Self-grown helps kids' own health
A new study gives a simple way to get kids to eat more vegetables – by growing them.
Research from Cornell University says if kids grow vegetables, they are more likely to eat them.
This study measured the change in vegetable selection and plate waste when school-grown greens were incorporated in the school lunch.
Across the hundreds of students sampled, salad consumption was about five times higher when students had grown some of the foods they were offered.
While this project focused on school lunches in the US, it is reasonable to imagine that similar effects could be found when incorporating home-grown vegetable into kids’ dinner or lunch.
The researchers measured the selections and plate waste of a total of 370 school students over three separate days.
When salad contained produce grown by students, the percentage of those who selected salads with their meals increased from 2 per cent to 10 per cent and on average, students ate two-thirds of their salads.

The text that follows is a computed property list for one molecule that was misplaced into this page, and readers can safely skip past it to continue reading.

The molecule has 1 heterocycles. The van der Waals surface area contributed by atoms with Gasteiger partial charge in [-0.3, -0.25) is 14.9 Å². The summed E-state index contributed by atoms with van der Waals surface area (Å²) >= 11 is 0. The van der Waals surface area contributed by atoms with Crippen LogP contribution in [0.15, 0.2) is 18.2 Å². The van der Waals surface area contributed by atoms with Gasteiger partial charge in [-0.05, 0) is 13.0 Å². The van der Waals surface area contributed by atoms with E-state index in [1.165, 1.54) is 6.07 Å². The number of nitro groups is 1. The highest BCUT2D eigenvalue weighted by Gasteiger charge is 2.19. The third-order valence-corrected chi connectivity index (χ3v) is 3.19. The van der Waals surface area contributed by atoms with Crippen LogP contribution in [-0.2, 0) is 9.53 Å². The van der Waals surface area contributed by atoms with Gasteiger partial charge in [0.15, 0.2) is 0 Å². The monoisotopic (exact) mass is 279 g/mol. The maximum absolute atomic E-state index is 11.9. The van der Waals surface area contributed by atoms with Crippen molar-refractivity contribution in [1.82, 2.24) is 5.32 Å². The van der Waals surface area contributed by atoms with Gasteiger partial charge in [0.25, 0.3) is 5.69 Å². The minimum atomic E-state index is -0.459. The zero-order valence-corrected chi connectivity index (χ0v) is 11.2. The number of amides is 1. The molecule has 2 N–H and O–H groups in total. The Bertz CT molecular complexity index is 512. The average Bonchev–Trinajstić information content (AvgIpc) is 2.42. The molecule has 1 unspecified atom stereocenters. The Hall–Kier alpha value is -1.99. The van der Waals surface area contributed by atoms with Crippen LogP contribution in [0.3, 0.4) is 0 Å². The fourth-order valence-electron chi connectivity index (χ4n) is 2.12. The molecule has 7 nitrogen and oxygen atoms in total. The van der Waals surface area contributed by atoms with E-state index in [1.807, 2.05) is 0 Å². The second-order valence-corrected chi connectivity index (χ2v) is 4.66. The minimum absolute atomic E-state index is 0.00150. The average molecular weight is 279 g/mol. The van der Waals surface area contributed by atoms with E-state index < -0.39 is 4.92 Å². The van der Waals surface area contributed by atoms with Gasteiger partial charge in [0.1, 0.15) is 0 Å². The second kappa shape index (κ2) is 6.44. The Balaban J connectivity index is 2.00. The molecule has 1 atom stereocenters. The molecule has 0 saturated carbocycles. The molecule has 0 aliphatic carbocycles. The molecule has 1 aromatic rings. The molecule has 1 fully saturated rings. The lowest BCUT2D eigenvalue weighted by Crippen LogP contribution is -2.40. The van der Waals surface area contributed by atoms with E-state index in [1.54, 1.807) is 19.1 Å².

But sadly, in addition to increased salad selection, the amount of plate waste also increased.
This study implies the larger potential benefits of school garden programs, and the likelihood that being involved in the growing of healthy foods makes young people more inclined to eat them.
“We see great promise with this research,” concluded co-author Drew Hanks of Ohio State University.
“The first hurdle in increasing vegetable consumption is simply getting kids to put them on their plate.”
More information is available on Cornell’s Food Lab website.